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Of Myths and the Mississippi River

September 20, 2013Patrick NunnallyFormer Featured Posts, Program & AnnouncementsComments Off on Of Myths and the Mississippi River

DSC_9569All the stories about record alligators being caught and killed in the Mississippi River recently (Google “alligator Mississippi River” and you get 568,000 hits) has got me thinking about myths and the Mississippi River.  Students of the river’s folklore will of course remember Mike Fink, the mythical riverboatman who was “half horse, half alligator and can whip [his] weight in wildcats.”  So that’s one kind of myth, the exaggerated story that’s not true in any exact way but that speaks to the ethos of a time and place.  Minnesotans have Paul Bunyan, and so forth.

The Adventures of Huckleberry Finn offers another kind of myth, a narrative that speaks to something almost ineffable that describes core beliefs, values, or structures of knowledge. (the university’s back in session, can you tell?)  As scholars have shown for generations, Mark Twain’s master work speaks to deeply held American views on freedom, journeys, the ability to “light out for the territory,” as well as central 19th century moral qualms about race and slavery.  We could go on, but won’t.

But there’s something going on–maybe just Twain revisited, maybe something else–when we read things like “she (a photographer with a web project) “travels the Great River Road and finds America.”   There’s mythmaking at hand when a group of ten young adults and a videographer set off from the river’s headwaters in canoes to visit towns and cities and ask “How do you interact with the Mississippi?

After all, this is no ordinary river; it’s the Mississippi (interject Mighty before Mississippi if you must).

And that’s my point: have we so overladen the physical river with stories, queries, Deep Meanings (or cliches)–with myths, in short–that we can no longer see it?  Maybe more important, do our myths of the Mississippi keep us from taking the actions that are needed for the river to thrive?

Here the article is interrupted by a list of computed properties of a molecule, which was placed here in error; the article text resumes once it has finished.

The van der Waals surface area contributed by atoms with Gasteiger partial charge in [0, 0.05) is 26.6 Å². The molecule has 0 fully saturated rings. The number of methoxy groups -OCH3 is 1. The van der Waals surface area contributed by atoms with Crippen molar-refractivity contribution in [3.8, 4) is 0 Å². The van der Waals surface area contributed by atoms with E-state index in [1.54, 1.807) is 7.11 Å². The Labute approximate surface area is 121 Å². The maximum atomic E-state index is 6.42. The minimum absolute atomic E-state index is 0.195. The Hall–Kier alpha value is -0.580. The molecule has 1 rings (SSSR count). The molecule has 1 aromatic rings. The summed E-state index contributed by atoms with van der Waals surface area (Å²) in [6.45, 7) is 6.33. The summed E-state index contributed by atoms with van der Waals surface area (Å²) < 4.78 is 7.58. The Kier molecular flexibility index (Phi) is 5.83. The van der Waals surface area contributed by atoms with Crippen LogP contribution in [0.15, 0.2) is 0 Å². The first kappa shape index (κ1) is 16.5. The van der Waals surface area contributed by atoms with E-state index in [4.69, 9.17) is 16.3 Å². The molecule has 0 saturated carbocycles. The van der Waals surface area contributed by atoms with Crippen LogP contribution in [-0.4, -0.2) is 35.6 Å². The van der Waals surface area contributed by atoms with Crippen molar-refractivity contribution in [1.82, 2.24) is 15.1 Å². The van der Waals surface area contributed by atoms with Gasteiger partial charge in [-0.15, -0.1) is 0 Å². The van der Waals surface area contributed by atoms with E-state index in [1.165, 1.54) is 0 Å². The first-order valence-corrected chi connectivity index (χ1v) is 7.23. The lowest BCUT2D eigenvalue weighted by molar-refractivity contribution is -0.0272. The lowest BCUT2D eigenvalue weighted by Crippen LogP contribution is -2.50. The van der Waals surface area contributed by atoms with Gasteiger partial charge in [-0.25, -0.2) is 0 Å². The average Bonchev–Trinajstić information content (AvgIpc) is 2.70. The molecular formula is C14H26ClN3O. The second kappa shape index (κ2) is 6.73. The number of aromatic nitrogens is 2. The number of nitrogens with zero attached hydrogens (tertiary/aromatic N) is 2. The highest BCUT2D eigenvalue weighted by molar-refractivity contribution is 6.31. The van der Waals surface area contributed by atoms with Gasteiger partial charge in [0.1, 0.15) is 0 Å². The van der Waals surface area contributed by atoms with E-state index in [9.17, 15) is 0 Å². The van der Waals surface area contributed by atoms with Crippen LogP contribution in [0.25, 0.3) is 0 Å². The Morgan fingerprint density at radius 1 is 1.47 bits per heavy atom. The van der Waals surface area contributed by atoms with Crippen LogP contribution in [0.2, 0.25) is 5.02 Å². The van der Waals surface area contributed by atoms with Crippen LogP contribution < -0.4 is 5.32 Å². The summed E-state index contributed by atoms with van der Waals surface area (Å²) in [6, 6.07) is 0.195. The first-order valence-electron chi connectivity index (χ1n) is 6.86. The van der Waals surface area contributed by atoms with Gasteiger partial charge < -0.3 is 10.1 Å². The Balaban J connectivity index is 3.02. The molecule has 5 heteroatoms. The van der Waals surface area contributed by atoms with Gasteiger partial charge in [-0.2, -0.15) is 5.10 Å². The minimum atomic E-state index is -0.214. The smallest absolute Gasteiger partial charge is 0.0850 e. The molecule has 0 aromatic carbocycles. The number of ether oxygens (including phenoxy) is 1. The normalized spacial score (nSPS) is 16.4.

This will be a counterintuitive question for many, if not most, of you.  We don’t know enough about the Mississippi, it could be argued, and there’s truth there.  We don’t love it enough, and more people need to know more and care more about it for us to undertake the right policies to save it, as hundreds of not thousands of people are dedicated to doing every day.

It remains worth asking, though:  what are our contemporary myths of the Mississippi?  What stories about the river are told by people who have never heard of Mark Twain or seen a paddleboat?  What does the Mississippi mean, to whom, and so what?

These are questions that will take up much of our attention here at River Life for the foreseeable future, as we embark on a program funded by the Andrew W. Mellon Foundation called the Sawyer Seminar.  For the next 18-24 months, we’ll engage in a range of activities that explore questions such as those listed above, as well as broader contextual inquiries on how we see ourselves as humans who must learn to steward our water carefully in the face of a changing planet.

We’ll get to all that in due time.  For now, tell us your myths of the Mississippi.  We’ll start with the “easy” part!


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